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Origin and Habitat: Extreme southeastern Arizona (Hidalgo County), southern New Mexico, Texas (Trans-Pecos, between Presidio and Big Bend National Park, and also in south-central Texas), and northern Sonora, and may be through Chihuahua into Durango and Hidalgo (Mexico).
Altitude range: 700-1600 metres above sea level.
Habitat and ecology: Desert grass-lands, oak woodlands, flats, slopes in sandy to rocky soils.
ENGLISH: Blunt-spined prickly pear, Long-spined prickly pear, Purple prickly pear, Santa Rita candle cactus, Santa Rita prickly pear, Violet prickly pear
SPANISH (Español): Duraznilla
Description: Opuntia santa-rita is an erect, bushy succulent shrub to 2 m high and 3 m wide with a distinct, though short trunk. It a very attractive species with reddish or violet-purple pads. Small plants seem to be the most colourful. The yellow flowers are stunning on the purple pads in spring, definitely an eye-catcher.
Stem segments: Round, ovate or obovate sometimes broader than long, not easily detached, 5-20 cm across, thin, nearly smooth, glabrous, glaucous blue-green, when under stress with reddish or violet-purple colouring around the areoles and along the edge; this colouring is more pronounced during winter.
Areoles: 6-8(-9) per diagonal row across midstem segment, oval to round, sometimes reniform, c. 3 mm in diameter when young, but increasing with age to about 6 mm, 1.5-2.5 cm apart. The new areoles bear much wool and many short glochids up to 6 mm long. They are yellow to tannish brown in colour dense in crescent at adaxial edge of areole, nearly encircling areoles, and in subapical tuft, of even height. The growth of the wool and glochids on old stem pads sometimes produces an elongation of the areole structure outward.
Spines: Not numerous, new stem segments often being spineless or with 1 spine present on only a few edge areoles. Older segments may have 2-3 spines in the upper areoles only. Spines are needle-like, deflexed to erect, straight or slightly curved, flexible, light reddish brown to pink with the upper parts yellowish or mottled with yellow, sometimes almost all black, 2-6.2(-10) cm long.
Flowers: Yellow with bright red bases, 7.5-9(-10) cm in diameter. Inner tepals yellow throughout, fading orangish, 25-45 mm; filaments pale yellow throughout or pale yellow proximally, white distally; anthers pale yellow; style white; stigma lobes light green.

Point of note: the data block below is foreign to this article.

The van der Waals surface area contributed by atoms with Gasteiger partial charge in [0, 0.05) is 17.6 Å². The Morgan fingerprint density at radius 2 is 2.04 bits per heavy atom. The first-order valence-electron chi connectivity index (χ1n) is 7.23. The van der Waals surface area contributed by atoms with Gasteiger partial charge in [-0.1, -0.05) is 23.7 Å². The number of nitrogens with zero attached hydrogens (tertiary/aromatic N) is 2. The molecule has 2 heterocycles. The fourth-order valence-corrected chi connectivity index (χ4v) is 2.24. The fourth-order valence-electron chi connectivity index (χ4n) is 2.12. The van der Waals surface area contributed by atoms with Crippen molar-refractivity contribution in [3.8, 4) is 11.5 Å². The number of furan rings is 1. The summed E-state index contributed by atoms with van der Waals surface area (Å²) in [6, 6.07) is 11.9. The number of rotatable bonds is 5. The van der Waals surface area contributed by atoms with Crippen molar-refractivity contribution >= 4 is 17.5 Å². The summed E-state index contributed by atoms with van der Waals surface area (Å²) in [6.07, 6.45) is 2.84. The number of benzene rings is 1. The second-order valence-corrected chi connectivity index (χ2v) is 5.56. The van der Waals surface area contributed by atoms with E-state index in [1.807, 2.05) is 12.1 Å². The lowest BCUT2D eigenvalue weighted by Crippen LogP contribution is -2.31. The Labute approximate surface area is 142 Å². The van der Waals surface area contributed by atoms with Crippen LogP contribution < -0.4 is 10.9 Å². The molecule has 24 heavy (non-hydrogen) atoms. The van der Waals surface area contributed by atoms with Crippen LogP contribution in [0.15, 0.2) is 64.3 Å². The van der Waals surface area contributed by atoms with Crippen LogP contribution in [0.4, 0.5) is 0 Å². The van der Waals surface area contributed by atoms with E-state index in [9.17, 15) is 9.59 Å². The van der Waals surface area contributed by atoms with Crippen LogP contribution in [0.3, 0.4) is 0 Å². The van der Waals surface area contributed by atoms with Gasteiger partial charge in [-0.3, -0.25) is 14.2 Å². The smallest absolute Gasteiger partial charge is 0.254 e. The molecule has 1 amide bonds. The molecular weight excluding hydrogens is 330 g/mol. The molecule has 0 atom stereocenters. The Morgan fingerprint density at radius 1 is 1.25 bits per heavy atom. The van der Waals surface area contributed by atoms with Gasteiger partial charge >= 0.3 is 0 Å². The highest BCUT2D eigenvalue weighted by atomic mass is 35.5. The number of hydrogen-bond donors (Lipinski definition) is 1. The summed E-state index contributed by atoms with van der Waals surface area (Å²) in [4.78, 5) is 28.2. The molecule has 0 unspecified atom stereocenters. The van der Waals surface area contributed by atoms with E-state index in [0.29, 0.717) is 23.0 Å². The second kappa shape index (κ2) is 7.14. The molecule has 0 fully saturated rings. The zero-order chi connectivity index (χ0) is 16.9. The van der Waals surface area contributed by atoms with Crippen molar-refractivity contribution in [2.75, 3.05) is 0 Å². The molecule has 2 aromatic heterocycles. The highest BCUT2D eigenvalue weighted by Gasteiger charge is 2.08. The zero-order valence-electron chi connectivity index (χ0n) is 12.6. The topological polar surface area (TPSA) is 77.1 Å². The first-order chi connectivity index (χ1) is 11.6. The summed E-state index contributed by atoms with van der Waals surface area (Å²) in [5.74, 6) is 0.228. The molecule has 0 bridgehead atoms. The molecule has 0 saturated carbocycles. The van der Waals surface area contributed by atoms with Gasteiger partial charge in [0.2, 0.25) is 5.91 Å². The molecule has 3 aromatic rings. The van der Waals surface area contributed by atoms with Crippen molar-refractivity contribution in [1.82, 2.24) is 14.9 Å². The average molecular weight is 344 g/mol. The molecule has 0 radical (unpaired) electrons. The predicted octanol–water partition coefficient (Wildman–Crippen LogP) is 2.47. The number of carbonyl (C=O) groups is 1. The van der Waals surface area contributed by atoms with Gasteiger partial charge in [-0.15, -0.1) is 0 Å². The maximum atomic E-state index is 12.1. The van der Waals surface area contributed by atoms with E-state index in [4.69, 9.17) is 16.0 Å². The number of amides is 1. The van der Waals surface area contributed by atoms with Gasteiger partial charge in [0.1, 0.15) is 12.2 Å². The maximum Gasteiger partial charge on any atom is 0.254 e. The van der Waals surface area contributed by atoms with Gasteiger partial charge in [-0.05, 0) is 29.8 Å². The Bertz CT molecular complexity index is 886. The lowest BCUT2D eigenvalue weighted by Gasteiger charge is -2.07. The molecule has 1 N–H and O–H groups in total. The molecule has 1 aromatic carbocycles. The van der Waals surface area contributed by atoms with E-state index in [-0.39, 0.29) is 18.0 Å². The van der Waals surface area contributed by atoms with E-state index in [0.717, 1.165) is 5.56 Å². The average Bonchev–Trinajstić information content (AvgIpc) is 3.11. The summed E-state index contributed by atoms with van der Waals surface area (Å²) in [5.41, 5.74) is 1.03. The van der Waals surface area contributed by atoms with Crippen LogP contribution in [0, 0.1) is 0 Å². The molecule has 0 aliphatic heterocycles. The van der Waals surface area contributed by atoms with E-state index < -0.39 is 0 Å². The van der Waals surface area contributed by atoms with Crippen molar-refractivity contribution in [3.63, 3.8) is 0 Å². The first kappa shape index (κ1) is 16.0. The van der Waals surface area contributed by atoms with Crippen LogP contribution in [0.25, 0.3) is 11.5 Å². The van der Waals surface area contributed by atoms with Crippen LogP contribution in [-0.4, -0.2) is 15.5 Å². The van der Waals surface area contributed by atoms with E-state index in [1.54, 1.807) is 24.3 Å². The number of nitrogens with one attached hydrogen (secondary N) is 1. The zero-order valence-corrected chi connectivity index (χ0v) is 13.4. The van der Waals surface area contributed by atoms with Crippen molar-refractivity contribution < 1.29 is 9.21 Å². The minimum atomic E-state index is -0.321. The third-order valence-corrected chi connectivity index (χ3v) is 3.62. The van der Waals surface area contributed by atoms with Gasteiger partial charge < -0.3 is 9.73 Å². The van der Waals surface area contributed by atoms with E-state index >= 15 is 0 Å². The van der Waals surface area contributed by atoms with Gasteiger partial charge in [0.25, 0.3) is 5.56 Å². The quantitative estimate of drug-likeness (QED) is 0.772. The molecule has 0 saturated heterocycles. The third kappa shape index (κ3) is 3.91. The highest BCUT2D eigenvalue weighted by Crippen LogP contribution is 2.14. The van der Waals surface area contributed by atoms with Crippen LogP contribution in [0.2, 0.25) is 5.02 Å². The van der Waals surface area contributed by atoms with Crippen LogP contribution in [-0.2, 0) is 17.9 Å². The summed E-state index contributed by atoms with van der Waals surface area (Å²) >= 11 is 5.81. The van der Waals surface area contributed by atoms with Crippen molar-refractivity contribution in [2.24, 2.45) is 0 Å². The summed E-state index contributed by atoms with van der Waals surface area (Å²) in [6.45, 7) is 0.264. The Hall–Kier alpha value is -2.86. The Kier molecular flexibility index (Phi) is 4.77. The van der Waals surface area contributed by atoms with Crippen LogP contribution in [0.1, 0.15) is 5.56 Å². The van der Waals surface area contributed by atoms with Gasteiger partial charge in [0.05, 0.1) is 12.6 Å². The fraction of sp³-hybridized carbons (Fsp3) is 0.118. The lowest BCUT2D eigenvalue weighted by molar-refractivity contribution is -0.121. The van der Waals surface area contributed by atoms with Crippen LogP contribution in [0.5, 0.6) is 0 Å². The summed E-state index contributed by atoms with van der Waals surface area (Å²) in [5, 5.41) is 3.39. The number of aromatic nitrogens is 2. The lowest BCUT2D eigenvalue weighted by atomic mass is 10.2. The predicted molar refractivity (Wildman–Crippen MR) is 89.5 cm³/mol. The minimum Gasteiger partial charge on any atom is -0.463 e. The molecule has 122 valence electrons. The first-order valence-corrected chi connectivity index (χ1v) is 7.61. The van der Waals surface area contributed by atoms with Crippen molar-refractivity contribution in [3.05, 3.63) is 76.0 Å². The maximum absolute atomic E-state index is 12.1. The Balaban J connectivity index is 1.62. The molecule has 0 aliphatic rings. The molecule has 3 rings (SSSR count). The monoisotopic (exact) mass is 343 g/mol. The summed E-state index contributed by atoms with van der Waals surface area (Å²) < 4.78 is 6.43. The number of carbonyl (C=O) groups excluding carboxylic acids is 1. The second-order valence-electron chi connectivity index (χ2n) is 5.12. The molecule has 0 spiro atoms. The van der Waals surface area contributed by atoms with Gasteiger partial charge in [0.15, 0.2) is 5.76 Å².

Blooming season (in habitat): April though August.
Fruits: Oval, oblong, to barrel-shaped often somewhat curved, red or purplish red, fleshy, smooth, 2.5-5 cm long, 2.5 or a little more in diameter, fleshy, glabrous, spineless, with little or no constriction below and with a pitted apex; areoles 34-44(-54). The are fruit is edible and matures in late summer to autumn.
Seeds: Tan, 3.5-5 × 3-4 mm, sides convex, often bearing bumps with narrow, acute rims.
Taxonomy: Opuntia santa-rita intergrade and is treated by same as synonyms with Opuntia macrocentra (O. macrocentra var. santa-rita), while Ferguson (1988) treats the taxon as a variety of Opuntia chlorotica. Opuntia santa-rita has purple pads like Opuntia macrocentra, but is distinguished by its more arborescent habit, spineless or few-spined pads where any spines, one per areole, more or less orangish in colour, if present, are scattered in areoles of the upper pad margin. Opuntia santa-rita has yellow flowers without red centres, while plants of O. macrocentra are shrubs that produce yellow flowers with red centres, it also has entirely different, much smaller seeds. The seeds are almost identical to those of Opuntia rufida, but the spines are not pubescent, the areoles have finer glochids and the stigma-lobes are white instead of green. In southern Arizona, O. santa-rita hybridizes with Opuntia chlorotica; that hybrid, with a chromosome number of 2n = 22, apparently accounts for L. D. Benson’s (1982) inclusion in the much more spiny Opuntia gosseliniana F. A. C. Weber found in Sonora near the Pacific. To complicate the picture, there are numerous natural hybrids between species.